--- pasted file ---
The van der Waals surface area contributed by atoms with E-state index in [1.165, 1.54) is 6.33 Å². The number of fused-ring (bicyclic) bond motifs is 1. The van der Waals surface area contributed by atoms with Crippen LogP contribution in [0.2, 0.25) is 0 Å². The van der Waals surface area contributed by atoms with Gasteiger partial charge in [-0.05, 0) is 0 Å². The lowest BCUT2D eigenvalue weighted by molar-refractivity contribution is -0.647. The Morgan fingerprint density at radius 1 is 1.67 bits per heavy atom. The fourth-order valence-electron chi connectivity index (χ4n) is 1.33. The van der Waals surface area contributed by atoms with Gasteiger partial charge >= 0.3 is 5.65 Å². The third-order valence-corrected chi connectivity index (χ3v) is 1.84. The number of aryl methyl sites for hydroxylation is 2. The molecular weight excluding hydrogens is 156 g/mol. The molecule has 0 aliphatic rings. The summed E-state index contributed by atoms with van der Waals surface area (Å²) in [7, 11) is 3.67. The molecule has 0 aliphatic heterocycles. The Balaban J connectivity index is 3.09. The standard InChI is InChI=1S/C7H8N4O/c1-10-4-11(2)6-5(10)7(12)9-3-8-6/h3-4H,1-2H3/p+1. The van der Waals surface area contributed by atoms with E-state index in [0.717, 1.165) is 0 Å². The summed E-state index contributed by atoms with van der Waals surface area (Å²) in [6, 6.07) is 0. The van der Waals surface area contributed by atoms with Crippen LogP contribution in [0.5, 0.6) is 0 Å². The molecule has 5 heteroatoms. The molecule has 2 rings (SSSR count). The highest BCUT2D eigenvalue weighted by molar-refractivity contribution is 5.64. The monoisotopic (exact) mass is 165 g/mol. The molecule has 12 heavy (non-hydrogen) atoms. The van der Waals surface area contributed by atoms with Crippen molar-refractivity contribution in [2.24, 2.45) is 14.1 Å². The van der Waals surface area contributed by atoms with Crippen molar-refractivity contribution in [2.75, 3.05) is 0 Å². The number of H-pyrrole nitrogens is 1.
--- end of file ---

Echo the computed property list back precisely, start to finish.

The van der Waals surface area contributed by atoms with E-state index in [1.165, 1.54) is 6.33 Å². The number of fused-ring (bicyclic) bond motifs is 1. The van der Waals surface area contributed by atoms with Crippen LogP contribution in [0.2, 0.25) is 0 Å². The van der Waals surface area contributed by atoms with Gasteiger partial charge in [-0.05, 0) is 0 Å². The lowest BCUT2D eigenvalue weighted by molar-refractivity contribution is -0.647. The Morgan fingerprint density at radius 1 is 1.67 bits per heavy atom. The fourth-order valence-electron chi connectivity index (χ4n) is 1.33. The van der Waals surface area contributed by atoms with Gasteiger partial charge >= 0.3 is 5.65 Å². The third-order valence-corrected chi connectivity index (χ3v) is 1.84. The number of aryl methyl sites for hydroxylation is 2. The molecular weight excluding hydrogens is 156 g/mol. The molecule has 0 aliphatic rings. The summed E-state index contributed by atoms with van der Waals surface area (Å²) in [7, 11) is 3.67. The molecule has 0 aliphatic heterocycles. The Balaban J connectivity index is 3.09. The standard InChI is InChI=1S/C7H8N4O/c1-10-4-11(2)6-5(10)7(12)9-3-8-6/h3-4H,1-2H3/p+1. The van der Waals surface area contributed by atoms with E-state index in [0.717, 1.165) is 0 Å². The summed E-state index contributed by atoms with van der Waals surface area (Å²) in [6, 6.07) is 0. The van der Waals surface area contributed by atoms with Crippen LogP contribution in [0.5, 0.6) is 0 Å². The molecule has 5 heteroatoms. The molecule has 2 rings (SSSR count). The highest BCUT2D eigenvalue weighted by molar-refractivity contribution is 5.64. The monoisotopic (exact) mass is 165 g/mol. The molecule has 12 heavy (non-hydrogen) atoms. The van der Waals surface area contributed by atoms with Crippen molar-refractivity contribution in [2.24, 2.45) is 14.1 Å². The van der Waals surface area contributed by atoms with Crippen molar-refractivity contribution in [2.75, 3.05) is 0 Å². The number of H-pyrrole nitrogens is 1.